Greece is known as the cradle of democracy because it is home to Socrates, often considered the father of western philosophy, as well as Plato and Aristotle and the important contributions Ancient Greeks made to mathematics, astronomy, theater, literature and medicine. It is a very important country for Europe because of its precious history, which supposedly naturally belonged in the European Union, and Greece knows that very well. For example, former Greek Prime Minister Konstantinos Karamanlis said in 1975 before joining the EU that “They forget, in other words, the European civilization which is a synthesis of the Greek spirit contributed the idea of freedom, truth and beauty.”
What is role theory?
This national attitude prompts consideration of the role theory written by Kalevi J. Holsti. According to Holsti, role theory aims to comprehend policymakers’ opinions about their country’s role in the international system about the expectations of the external actors, and also, importantly, the conditions under which such a role can be effectively and successfully performed. His study was built on the three main concepts of role theory: role conceptions, role expectations and role performance. Role conceptions are explained as the expectations of the actor, which is Greece in this opinion piece, toward its role in society. Role expectations are about what the other actors in the international community expect from that actor. The last concept is the role performance, which refers to the behavior of an actor while performing a given role.
Not bearing its national role
However, modern Greece is in trouble with international law, which is inappropriate for the national role of Greece. Nowadays, Greece is at the epicenter of a refugee crisis and the situation is worsening as crime escalates. There have been a few murders at the refugee camps, and the crisis poses the toughest test for Greece after Turkey opened its gates to Europe.
To understand why Turkey did this, we need to go back to 2013. The EU-Turkey readmission agreement was signed in December 2013. It aimed to create a coherent asylum policy, but the EU has not been able to manage it economically or politically since. So, Turkey hosts nearly 4 million migrants and refugees and has announced at many key meetings that the agreement will no longer be functional if the EU continues to not fulfill its promises, such as visa-free travel for Turkish citizens to Europe and 6 billion euros ($6.47 billion) to improve the humanitarian situation for Syrian refugees in Turkey. Eventually, President Recep Tayyip Erdoğan declared that Turkey would no longer prevent refugees and migrants from crossing into the EU.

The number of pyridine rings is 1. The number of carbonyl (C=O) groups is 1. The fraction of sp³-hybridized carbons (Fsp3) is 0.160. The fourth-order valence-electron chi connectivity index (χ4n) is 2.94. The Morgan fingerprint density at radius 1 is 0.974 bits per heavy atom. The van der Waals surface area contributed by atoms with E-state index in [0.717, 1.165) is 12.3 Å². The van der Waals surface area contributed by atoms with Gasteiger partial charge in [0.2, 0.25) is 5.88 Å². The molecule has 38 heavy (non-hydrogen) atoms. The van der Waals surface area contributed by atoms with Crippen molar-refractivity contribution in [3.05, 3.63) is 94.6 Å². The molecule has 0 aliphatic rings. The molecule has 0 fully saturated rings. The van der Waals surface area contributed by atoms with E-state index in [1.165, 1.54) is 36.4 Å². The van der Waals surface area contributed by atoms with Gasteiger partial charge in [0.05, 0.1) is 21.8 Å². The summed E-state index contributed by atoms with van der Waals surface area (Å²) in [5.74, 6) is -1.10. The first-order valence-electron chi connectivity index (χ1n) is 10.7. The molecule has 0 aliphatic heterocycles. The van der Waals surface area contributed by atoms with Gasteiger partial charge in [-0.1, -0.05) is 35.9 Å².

Three main concepts
More than 20,000 migrants have arrived at Greece’s border since Turkey changed its policy. Greece has responded with tear gas, and Turkish security sources have reported that a few Syrian migrants were killed by the Greek security forces at the border. Greece also stopped taking new asylum requests for a month – a measure for which there is no legal basis or justification. Both practices are completely unsuitable for role conceptions of Greece. Of course, every country has the right to protect its border, however, according to international law, countries should refrain from the use of excessive or disproportionate force and maintain systems for handling asylum requests in an orderly manner, which Greece did not do.
Otherwise, many top EU countries, who once upon a time had defined Greece as the mother of democracy, have sent strong messages of support to Greece in its attempts to stop refugees and migrants waiting at the Greek border. For instance, at the joint news conference with Prime Minister Kyriakos Mitsotakis, European Commission President Ursula von der Leyen remarked that “the Greek worries are our worries. This border is not only a Greek border but it is also a European border. I stand here today as a European at your side. I thank Greece for being our European shield in these times.” These unfortunate statements are reinforcing and deepening a clash of civilizations, and it wrecks the European values through Greece, which is not proper for role expectations, and negatively affects Greece's role performance.
Odd, immoral, fearful
We continue to face an odd moral clash with the European values of protecting human rights and the right to seek asylum under international law. Those values, led by the history of Greece, are assaulted by Greece with the support of many EU countries, who praise Greece’s border control measures. As seen, there is discord among the role conceptions, role expectations and role performance of Greece in the context of the idea that it is the cradle of democracy. So, which role is Greece bearing under the EU? Maybe it tells us how Greece is incompatible with its national role by having detained, assaulted, robbed and stripped refugees and migrants, forcing them back to Turkey and disappointing the world, especially the younger generation who still believe in the old values. Maybe it tells us that being a shield of the EU against the influx of refugees by ignoring human rights is more important than the Hellenistic period of its history.
Hopefully, the EU will make the protection of human life a priority and share the responsibility fairly between countries. Respecting the right to seek asylum and ensuring that people are treated humanely should be the feature of any EU response.
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